California employers who require drug and alcohol testing following a workplace accident should revaluate their policies in light of the Occupational Safety and Health Administration’s (“OSHA”) final ruling on employer’s electronic reporting of workplace injuries.  81 Fed. Reg. 29624.

OSHA now requires all employers to establish “a reasonable procedure for employees to report work-related injuries and illnesses promptly and accurately.”  Section 1904.35(b)(1)(i).  Any procedure that would “deter or discourage a reasonable employee from accurately reporting a workplace injury or illness” is not a reasonable procedure.  Section 1904.35(b)(1)(i).

So what does this mean for California employers?

OSHA’s final ruling does not outright ban drug or alcohol testing of employees.  It simply requires that drug and alcohol policies that require post-accident testing be limited to accidents where an employee’s drug use is likely to have contributed to the accident and a drug test can accurately determine the impairment caused by such drug and/or alcohol use.

OSHA further clarified in its comments to the final rule that employers need not be able to identify the suspected drug before testing, but reasonable suspicion that drugs were a contributing factor must exist.

What should Employers do now?

Review Current Policies and Revise Blanket Policies Employers who fail to comply with OSHA’s new rules on drug testing will be subject to hefty penalties.  It is important to review your current drug testing policies to ensure compliance.  Any policy requiring drug or alcohol testing after every accident should be immediately modified.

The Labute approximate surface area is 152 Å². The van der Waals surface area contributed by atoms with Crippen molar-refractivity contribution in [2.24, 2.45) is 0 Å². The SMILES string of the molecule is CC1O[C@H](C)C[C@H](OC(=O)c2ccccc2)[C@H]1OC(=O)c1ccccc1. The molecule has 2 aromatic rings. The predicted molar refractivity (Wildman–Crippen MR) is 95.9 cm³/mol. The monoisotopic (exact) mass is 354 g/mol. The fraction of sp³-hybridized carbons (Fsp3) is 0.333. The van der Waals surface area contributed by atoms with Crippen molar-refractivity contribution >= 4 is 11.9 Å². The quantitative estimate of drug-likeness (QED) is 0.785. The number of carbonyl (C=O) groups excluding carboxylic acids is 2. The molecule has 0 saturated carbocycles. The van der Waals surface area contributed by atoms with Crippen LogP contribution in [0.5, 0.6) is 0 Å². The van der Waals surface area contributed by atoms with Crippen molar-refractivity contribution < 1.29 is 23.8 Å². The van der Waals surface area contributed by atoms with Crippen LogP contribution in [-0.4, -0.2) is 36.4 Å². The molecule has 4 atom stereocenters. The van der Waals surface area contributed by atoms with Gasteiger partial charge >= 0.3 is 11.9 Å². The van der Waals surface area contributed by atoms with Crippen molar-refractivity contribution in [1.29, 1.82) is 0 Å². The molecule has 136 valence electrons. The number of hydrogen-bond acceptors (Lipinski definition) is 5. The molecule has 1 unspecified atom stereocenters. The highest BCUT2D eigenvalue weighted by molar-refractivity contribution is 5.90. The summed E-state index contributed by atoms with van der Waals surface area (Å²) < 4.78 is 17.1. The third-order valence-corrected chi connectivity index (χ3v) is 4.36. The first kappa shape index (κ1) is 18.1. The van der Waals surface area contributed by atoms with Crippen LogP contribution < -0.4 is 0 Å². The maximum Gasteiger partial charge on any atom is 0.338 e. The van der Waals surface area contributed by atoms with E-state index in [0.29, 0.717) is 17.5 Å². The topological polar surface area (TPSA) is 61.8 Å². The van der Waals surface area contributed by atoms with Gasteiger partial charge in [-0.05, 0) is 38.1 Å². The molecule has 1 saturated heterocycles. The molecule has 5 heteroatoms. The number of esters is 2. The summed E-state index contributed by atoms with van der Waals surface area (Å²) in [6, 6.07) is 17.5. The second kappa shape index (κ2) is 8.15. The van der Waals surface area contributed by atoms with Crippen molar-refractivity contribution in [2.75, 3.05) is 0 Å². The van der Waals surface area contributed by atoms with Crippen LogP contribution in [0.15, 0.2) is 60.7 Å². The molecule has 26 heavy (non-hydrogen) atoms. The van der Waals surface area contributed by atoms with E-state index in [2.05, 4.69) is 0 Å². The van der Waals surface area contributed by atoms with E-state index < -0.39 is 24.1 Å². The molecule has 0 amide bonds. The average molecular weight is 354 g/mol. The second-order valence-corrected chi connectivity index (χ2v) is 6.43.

Determine if Drug Testing Works for You – Drug testing may not work for all employers in all industries.  It is important to determine whether requiring drug testing is even necessary or beneficial for your type of business.

Determine Compliance Under Federal or State law ­­– Determine what, if any, federal or state laws or regulations your business must also comply with.  OSHA’s new rule does not prevent employers from complying with drug and alcohol testing requirements under federal and state laws and regulations.  For example, transportation companies’ compliance with the U.S. Department of Transportation regulations, which has its own set of rules for drug and alcohol testing, is not in violation of OSHA’s new rule.

Contact your Attorneys - At Garcia & Gurney, ALC, our Pleasanton employment lawyers possess a deep understanding of California’s labor laws and can help you ensure that your policies and contracts are in compliance with every single one of them. Contact our law firm at 925-468-0400.